1. The very first thing you want to do is to seal all knots on the “good” side. Pine knots have oil that sooner or later, will “bleed” through the paint, no matter how many coats of paint you used – you can count on it. Grab some shellac – I used a spray one but, you can use a classic can – and saturate any knots you see – or even the whole surface. Let dry.
2. Prime. Let dry. Sand lightly.
3. Paint at least 2 coats. Let dry between coats.
4. Seal (2-3 coats). This is a play table. It will get hard use and will be painted countless times with markers. You really want to seal it well. I used polycrylic (a little less protective that polyurethane but doesn’t yellow and dries super fast).
Finishing the legs:
1. Sand the ends of the legs in a round shape.
Saw the ends that touch the floor, in angles (like we did). Hubby did that and was so excited about it, he wants to make a post on cutting angled table legs and the jig he made for that.
2. Seal the legs. Or, you can paint them too – if you want. But do seal because – take it from me – once your kid gets those markers out, if they get on the pine, they will never come out (the wood will absorb the paint from the markers).
The legs looked a tad too plain with poly and painted the tops (where they meet the table) white. Measured from the top, about 3 in down, wrapped in painter’s tape and painted with the same gloss white I painted the top of the table. Adding this last touch, really finished the whole table for me. What do you think?
Like it? PIN IT!
I am very happy with our new play table. It looks good and sleek and modern, holds really well (no wobble whatsoever) and The Cute was thrilled. So thrilled it was hard to paint it; she kept bringing her stool to sit at the – still unfinished – table and play. I am even more excited than I was when I finished the DIY bookcase ledges you see in the background of the photos.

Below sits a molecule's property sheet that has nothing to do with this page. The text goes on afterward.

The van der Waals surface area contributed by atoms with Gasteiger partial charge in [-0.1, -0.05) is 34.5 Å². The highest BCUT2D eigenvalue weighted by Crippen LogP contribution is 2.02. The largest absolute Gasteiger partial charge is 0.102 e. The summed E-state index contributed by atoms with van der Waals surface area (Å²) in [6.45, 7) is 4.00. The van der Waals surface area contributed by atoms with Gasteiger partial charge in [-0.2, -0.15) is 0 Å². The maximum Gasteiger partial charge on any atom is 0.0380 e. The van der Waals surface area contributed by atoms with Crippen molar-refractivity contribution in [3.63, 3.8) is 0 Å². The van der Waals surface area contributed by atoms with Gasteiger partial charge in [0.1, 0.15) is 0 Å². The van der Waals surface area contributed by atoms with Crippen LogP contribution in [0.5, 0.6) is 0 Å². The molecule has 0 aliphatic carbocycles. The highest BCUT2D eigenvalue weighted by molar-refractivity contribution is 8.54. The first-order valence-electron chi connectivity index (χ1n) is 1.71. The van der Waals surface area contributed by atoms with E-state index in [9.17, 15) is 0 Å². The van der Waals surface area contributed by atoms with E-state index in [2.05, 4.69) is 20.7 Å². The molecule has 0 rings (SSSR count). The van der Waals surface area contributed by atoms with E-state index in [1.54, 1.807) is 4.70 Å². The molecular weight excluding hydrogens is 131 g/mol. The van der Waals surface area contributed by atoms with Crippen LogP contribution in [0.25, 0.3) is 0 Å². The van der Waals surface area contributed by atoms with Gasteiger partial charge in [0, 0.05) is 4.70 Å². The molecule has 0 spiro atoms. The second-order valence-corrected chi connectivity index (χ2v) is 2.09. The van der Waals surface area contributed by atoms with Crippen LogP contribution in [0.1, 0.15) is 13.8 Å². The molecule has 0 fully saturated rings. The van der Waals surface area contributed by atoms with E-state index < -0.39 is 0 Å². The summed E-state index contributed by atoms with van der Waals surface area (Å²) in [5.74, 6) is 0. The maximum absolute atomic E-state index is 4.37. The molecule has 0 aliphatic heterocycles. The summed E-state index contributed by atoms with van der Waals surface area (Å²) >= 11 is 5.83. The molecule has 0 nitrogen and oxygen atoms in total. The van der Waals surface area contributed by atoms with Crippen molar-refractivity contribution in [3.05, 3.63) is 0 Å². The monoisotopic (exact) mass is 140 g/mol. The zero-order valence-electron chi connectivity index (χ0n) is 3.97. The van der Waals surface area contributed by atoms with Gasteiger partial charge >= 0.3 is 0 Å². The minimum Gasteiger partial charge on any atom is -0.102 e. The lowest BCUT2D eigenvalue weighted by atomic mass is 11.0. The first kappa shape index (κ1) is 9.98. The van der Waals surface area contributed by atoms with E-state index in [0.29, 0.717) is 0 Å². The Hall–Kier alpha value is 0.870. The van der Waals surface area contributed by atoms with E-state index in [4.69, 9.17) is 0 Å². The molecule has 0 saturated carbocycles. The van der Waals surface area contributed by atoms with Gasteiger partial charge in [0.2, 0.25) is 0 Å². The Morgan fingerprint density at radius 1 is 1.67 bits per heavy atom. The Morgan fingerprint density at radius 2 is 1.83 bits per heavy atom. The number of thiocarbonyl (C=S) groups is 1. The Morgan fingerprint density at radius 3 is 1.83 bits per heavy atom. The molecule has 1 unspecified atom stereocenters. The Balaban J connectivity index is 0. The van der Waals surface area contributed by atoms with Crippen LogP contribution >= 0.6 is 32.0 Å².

Speaking of how thrilled and happy and sharing all that excitement, over a simple DIY like this, I wonder if one might feel a bit annoyed: “oh come on girl, you just screwed 4 legs, it’s not like you performed a – successful – brain surgery!”. But, guys, the truth is, when we make something with our own hands and/or in our own vision, there is always this happy satisfaction (even pride) from our own creativity, that often comes with a bit of excess enthusiasm.
And it feels so very good!
And if you like its modern style, I hope this tutorial will help you DIY your own mid century minimal play table and hopefully get as excited over it as I did. 😉
ps. Also…guys? Woolen sweaters and sawdust = nono. I speak from experience, the red sweater I’m wearing in the photos took a DIY of its own to clean. :))